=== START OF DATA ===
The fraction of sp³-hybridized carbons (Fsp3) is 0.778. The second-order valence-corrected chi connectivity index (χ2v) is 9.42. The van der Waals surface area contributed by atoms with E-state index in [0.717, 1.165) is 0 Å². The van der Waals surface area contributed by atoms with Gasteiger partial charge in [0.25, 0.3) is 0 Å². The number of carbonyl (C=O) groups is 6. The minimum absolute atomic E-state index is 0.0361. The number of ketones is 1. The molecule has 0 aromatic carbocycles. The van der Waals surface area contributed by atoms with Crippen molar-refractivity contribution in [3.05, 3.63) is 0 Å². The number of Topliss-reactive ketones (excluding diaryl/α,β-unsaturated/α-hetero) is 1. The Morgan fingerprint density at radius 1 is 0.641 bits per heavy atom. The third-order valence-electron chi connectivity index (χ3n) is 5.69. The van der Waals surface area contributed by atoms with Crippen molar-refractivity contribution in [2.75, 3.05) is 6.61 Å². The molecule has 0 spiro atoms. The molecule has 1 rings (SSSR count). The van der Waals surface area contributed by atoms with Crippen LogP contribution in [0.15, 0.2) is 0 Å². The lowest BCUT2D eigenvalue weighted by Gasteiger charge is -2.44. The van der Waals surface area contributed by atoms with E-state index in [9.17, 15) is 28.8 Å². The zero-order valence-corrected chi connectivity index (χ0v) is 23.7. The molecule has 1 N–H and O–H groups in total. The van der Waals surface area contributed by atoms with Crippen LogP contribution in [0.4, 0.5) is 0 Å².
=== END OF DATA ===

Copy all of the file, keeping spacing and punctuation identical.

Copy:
The fraction of sp³-hybridized carbons (Fsp3) is 0.778. The second-order valence-corrected chi connectivity index (χ2v) is 9.42. The van der Waals surface area contributed by atoms with E-state index in [0.717, 1.165) is 0 Å². The van der Waals surface area contributed by atoms with Gasteiger partial charge in [0.25, 0.3) is 0 Å². The number of carbonyl (C=O) groups is 6. The minimum absolute atomic E-state index is 0.0361. The number of ketones is 1. The molecule has 0 aromatic carbocycles. The van der Waals surface area contributed by atoms with Crippen molar-refractivity contribution in [3.05, 3.63) is 0 Å². The number of Topliss-reactive ketones (excluding diaryl/α,β-unsaturated/α-hetero) is 1. The Morgan fingerprint density at radius 1 is 0.641 bits per heavy atom. The third-order valence-electron chi connectivity index (χ3n) is 5.69. The van der Waals surface area contributed by atoms with Crippen molar-refractivity contribution in [2.75, 3.05) is 6.61 Å². The molecule has 0 spiro atoms. The molecule has 1 rings (SSSR count). The van der Waals surface area contributed by atoms with Crippen LogP contribution in [0.15, 0.2) is 0 Å². The lowest BCUT2D eigenvalue weighted by Gasteiger charge is -2.44. The van der Waals surface area contributed by atoms with E-state index in [9.17, 15) is 28.8 Å². The zero-order valence-corrected chi connectivity index (χ0v) is 23.7. The molecule has 1 N–H and O–H groups in total. The van der Waals surface area contributed by atoms with Crippen LogP contribution in [0.4, 0.5) is 0 Å².